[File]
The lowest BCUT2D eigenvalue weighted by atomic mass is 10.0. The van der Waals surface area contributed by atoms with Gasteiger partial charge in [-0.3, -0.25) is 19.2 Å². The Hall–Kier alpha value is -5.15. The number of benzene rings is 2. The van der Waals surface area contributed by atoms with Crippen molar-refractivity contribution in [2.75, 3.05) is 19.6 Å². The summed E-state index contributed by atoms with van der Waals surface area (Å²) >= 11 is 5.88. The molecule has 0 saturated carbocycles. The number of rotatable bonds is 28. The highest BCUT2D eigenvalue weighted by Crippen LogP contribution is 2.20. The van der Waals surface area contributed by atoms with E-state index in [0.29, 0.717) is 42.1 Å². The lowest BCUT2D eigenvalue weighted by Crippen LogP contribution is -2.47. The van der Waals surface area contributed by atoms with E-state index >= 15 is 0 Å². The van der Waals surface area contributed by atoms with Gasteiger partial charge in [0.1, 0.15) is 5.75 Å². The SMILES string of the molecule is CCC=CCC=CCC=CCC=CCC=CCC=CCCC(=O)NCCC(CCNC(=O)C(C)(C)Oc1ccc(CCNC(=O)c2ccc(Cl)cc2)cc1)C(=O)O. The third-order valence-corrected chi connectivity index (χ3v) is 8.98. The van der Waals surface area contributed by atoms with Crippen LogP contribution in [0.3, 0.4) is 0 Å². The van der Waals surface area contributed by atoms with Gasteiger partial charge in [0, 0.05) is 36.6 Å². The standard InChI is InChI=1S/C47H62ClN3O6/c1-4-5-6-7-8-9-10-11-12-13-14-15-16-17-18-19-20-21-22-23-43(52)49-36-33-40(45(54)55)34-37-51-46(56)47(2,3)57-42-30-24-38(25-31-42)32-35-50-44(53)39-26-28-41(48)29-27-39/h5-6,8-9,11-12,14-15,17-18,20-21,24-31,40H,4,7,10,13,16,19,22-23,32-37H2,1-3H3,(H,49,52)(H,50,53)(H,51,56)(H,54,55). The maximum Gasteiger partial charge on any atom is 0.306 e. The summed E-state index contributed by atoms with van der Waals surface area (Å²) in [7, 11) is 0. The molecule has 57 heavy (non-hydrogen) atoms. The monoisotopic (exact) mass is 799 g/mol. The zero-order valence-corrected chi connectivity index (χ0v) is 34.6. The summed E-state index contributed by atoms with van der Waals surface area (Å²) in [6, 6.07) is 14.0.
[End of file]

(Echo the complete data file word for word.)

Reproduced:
The lowest BCUT2D eigenvalue weighted by atomic mass is 10.0. The van der Waals surface area contributed by atoms with Gasteiger partial charge in [-0.3, -0.25) is 19.2 Å². The Hall–Kier alpha value is -5.15. The number of benzene rings is 2. The van der Waals surface area contributed by atoms with Crippen molar-refractivity contribution in [2.75, 3.05) is 19.6 Å². The summed E-state index contributed by atoms with van der Waals surface area (Å²) >= 11 is 5.88. The molecule has 0 saturated carbocycles. The number of rotatable bonds is 28. The highest BCUT2D eigenvalue weighted by Crippen LogP contribution is 2.20. The van der Waals surface area contributed by atoms with E-state index in [0.29, 0.717) is 42.1 Å². The lowest BCUT2D eigenvalue weighted by Crippen LogP contribution is -2.47. The van der Waals surface area contributed by atoms with E-state index >= 15 is 0 Å². The van der Waals surface area contributed by atoms with Gasteiger partial charge in [0.1, 0.15) is 5.75 Å². The SMILES string of the molecule is CCC=CCC=CCC=CCC=CCC=CCC=CCCC(=O)NCCC(CCNC(=O)C(C)(C)Oc1ccc(CCNC(=O)c2ccc(Cl)cc2)cc1)C(=O)O. The third-order valence-corrected chi connectivity index (χ3v) is 8.98. The van der Waals surface area contributed by atoms with Crippen LogP contribution in [0.3, 0.4) is 0 Å². The van der Waals surface area contributed by atoms with Gasteiger partial charge in [0, 0.05) is 36.6 Å². The standard InChI is InChI=1S/C47H62ClN3O6/c1-4-5-6-7-8-9-10-11-12-13-14-15-16-17-18-19-20-21-22-23-43(52)49-36-33-40(45(54)55)34-37-51-46(56)47(2,3)57-42-30-24-38(25-31-42)32-35-50-44(53)39-26-28-41(48)29-27-39/h5-6,8-9,11-12,14-15,17-18,20-21,24-31,40H,4,7,10,13,16,19,22-23,32-37H2,1-3H3,(H,49,52)(H,50,53)(H,51,56)(H,54,55). The maximum Gasteiger partial charge on any atom is 0.306 e. The summed E-state index contributed by atoms with van der Waals surface area (Å²) in [7, 11) is 0. The molecule has 57 heavy (non-hydrogen) atoms. The monoisotopic (exact) mass is 799 g/mol. The zero-order valence-corrected chi connectivity index (χ0v) is 34.6. The summed E-state index contributed by atoms with van der Waals surface area (Å²) in [6, 6.07) is 14.0.